In recent years, the U.S. debate on global warming policy has been stymied by the unachievable goals of the Kyoto Protocol. Cutting U.S. emissions by one-quarter in barely a decade, as agreed in 1997 at Kyoto by the Clinton administration, was never politically feasible.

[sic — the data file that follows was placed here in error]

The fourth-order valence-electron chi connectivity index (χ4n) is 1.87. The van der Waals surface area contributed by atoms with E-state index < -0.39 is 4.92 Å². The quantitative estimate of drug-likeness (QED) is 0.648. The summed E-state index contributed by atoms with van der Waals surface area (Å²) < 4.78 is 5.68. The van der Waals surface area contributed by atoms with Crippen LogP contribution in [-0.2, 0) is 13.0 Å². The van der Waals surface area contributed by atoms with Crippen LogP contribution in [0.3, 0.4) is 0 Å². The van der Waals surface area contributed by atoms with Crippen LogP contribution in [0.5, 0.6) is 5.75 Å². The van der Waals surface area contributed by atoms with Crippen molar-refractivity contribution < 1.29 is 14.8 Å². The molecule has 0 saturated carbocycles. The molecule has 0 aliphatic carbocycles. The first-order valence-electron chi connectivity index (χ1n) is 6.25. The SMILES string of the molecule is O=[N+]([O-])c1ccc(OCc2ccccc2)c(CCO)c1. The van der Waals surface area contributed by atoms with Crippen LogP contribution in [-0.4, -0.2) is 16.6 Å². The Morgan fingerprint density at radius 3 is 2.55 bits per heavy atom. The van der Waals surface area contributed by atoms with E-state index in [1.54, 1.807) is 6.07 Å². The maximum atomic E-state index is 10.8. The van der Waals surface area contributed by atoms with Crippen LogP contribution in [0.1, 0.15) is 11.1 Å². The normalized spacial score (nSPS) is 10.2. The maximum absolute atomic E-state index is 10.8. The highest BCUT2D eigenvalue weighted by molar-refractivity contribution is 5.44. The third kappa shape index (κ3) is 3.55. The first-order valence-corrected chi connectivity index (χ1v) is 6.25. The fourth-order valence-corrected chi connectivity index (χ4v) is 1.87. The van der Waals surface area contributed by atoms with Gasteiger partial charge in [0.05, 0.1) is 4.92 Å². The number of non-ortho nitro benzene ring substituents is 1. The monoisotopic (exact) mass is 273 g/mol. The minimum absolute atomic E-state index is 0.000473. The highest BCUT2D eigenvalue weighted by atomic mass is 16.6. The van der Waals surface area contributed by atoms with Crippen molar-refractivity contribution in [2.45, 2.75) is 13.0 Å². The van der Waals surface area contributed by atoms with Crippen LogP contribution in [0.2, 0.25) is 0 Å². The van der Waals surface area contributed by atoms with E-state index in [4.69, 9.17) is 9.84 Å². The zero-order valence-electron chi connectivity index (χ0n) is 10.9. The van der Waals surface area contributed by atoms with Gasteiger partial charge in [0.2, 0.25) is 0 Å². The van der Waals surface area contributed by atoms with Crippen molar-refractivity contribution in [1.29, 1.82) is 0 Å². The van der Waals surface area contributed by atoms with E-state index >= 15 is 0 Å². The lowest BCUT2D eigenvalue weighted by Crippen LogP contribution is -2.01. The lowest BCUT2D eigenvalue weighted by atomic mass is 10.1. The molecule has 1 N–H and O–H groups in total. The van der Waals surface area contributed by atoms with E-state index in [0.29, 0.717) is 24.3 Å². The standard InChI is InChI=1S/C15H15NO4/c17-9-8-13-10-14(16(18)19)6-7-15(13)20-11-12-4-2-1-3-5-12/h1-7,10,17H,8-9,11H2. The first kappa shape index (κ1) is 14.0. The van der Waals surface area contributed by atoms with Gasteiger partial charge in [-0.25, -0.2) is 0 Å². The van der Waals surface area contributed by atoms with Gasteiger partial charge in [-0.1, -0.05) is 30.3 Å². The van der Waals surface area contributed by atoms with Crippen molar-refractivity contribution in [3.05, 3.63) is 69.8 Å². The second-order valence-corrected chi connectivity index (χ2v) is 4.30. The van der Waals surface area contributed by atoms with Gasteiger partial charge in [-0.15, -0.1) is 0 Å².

Now the Bush administration, nearly a year after pulling out of the Kyoto Protocol, has finally announced its own plan for global warming. It takes a few important steps forward, but it falls far short of a grand strategy that would set ambitious long-term goals and a serious plan for achieving them. One of the important advances in the new Bush plan is that it offers a better way to measure progress on solving the global warming problem. It sets goals in terms of "greenhouse gas intensity."If the economy grows more rapidly than emissions, then the ratio declines. The administration seeks an 18-percent reduction in intensity over the next decade.